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Claremont Service

1/22/2010 11:54:00 AM
Rosendale Dairy now may become largest in state
DNR grants request to expand
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New milkers were being installed Jan. 15, 2010, in the new rotary milking parlor at Rosendale Dairy.
Ian Stepleton
Editor

Just before noon today (Friday), the DNR announced it is approving a request by Rosendale Dairy to modify its wastewater permit, so that it can expand its herd to 8,000 cows and 300 steer.

This decision means the dairy, located on County Road M between Rosendale and Pickett, is free to become the largest dairy in the state of Wisconsin.

A press release issued by the DNR stated:

"Rosendale Dairy must meet the state’s most stringent water protections ever to expand its herd at their Fond du Lac County operation.

The Department of Natural Resources on Friday approved the dairy’s request to modify its water protection permit to allow it to expand to 8,000 cows and to increase to 12,000 acres the land manure is spread on. The modified permit contains the most restrictive conditions ever imposed on a farm in the 26-year history of DNR’s permit program for large farms.

“We’ve taken existing laws as far as they can go to assure that significant safeguards are in place to maximize protection for the environment,” says Gordon Stevenson, who leads the DNR’s runoff management section.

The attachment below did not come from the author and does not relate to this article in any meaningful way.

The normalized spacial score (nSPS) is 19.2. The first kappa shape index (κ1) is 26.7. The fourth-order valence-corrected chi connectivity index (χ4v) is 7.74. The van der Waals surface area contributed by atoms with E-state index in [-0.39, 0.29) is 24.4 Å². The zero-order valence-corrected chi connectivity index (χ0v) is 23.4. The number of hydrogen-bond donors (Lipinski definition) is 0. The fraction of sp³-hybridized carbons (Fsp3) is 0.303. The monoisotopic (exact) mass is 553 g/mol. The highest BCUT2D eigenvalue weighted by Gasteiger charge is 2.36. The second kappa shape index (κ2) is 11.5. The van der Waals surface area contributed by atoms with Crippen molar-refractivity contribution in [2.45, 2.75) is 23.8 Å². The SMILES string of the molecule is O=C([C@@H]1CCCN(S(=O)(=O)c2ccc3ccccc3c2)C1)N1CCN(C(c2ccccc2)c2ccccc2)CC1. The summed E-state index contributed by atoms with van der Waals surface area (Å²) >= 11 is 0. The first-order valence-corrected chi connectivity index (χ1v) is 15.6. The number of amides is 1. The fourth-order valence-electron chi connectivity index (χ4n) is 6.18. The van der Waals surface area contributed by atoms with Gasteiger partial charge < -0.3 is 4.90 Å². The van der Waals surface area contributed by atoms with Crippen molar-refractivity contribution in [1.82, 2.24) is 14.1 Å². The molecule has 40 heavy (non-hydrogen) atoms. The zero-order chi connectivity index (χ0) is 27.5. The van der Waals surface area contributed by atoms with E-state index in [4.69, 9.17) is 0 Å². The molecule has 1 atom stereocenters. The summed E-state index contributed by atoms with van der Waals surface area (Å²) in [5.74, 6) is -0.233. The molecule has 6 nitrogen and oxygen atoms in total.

The permit imposes conditions over and above the requirements contained in permits issued to other large livestock operations, including:

  • Extra limits on how much manure and commercial fertilizer can be spread on fields under different conditions;
  • A greater distance between water wells and where manure can be spread; Rosendale must meet a 200 foot well “setback,” double the 100 foot setback laws require.
  • Groundwater monitoring. Most permitted farms are not required to conduct groundwater monitoring; the few that do monitor quarterly. Rosendale has been required to monitor monthly. Under the permit modification, Rosendale will be allowed to revert to quarterly monitoring if none of their water samples exceed groundwater quality standards for 24 straight months.
  • Greater scrutiny of their plan for managing how, when and where they apply manure and other nutrients.
  • Additional monitoring of pipelines carrying liquid manure."

Read the full story on the Rosendale Dairy expansion in the Jan. 28, 2010 edition of the Ripon Commonwealth Press.



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Reader Comments

Posted: Monday, March 28, 2011
Article comment by: Thomas Licking

For your "Quote of the Week", I submit:
Ground Hog, YOU LIE!!




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